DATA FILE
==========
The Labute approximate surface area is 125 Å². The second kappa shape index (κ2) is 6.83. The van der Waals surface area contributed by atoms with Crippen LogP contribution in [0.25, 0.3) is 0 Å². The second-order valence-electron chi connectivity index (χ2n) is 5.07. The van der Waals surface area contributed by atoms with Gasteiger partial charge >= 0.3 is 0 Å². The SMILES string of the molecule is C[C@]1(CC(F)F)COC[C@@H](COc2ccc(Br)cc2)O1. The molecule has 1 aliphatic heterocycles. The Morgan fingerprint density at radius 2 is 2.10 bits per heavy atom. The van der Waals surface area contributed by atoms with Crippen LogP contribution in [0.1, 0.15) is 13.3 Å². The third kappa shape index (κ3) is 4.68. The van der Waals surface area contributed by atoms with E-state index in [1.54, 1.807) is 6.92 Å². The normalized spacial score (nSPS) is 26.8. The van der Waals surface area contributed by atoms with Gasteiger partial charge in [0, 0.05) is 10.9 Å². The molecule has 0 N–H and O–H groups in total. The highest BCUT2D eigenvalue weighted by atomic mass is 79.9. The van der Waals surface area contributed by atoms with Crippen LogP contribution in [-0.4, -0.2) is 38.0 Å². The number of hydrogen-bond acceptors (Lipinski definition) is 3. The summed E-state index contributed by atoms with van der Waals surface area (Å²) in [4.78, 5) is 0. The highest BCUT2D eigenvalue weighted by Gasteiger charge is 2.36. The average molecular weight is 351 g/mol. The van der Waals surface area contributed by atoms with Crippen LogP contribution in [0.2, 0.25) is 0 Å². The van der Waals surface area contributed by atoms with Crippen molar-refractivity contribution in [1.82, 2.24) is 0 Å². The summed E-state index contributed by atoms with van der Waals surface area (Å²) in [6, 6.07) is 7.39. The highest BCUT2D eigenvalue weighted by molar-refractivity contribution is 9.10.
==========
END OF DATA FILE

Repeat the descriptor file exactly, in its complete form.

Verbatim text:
The Labute approximate surface area is 125 Å². The second kappa shape index (κ2) is 6.83. The van der Waals surface area contributed by atoms with Crippen LogP contribution in [0.25, 0.3) is 0 Å². The second-order valence-electron chi connectivity index (χ2n) is 5.07. The van der Waals surface area contributed by atoms with Gasteiger partial charge >= 0.3 is 0 Å². The SMILES string of the molecule is C[C@]1(CC(F)F)COC[C@@H](COc2ccc(Br)cc2)O1. The molecule has 1 aliphatic heterocycles. The Morgan fingerprint density at radius 2 is 2.10 bits per heavy atom. The van der Waals surface area contributed by atoms with Crippen LogP contribution in [0.1, 0.15) is 13.3 Å². The third kappa shape index (κ3) is 4.68. The van der Waals surface area contributed by atoms with E-state index in [1.54, 1.807) is 6.92 Å². The normalized spacial score (nSPS) is 26.8. The van der Waals surface area contributed by atoms with Gasteiger partial charge in [0, 0.05) is 10.9 Å². The molecule has 0 N–H and O–H groups in total. The highest BCUT2D eigenvalue weighted by atomic mass is 79.9. The van der Waals surface area contributed by atoms with Crippen LogP contribution in [-0.4, -0.2) is 38.0 Å². The number of hydrogen-bond acceptors (Lipinski definition) is 3. The summed E-state index contributed by atoms with van der Waals surface area (Å²) in [4.78, 5) is 0. The highest BCUT2D eigenvalue weighted by Gasteiger charge is 2.36. The average molecular weight is 351 g/mol. The van der Waals surface area contributed by atoms with Crippen LogP contribution in [0.2, 0.25) is 0 Å². The van der Waals surface area contributed by atoms with Crippen molar-refractivity contribution in [1.82, 2.24) is 0 Å². The summed E-state index contributed by atoms with van der Waals surface area (Å²) in [6, 6.07) is 7.39. The highest BCUT2D eigenvalue weighted by molar-refractivity contribution is 9.10.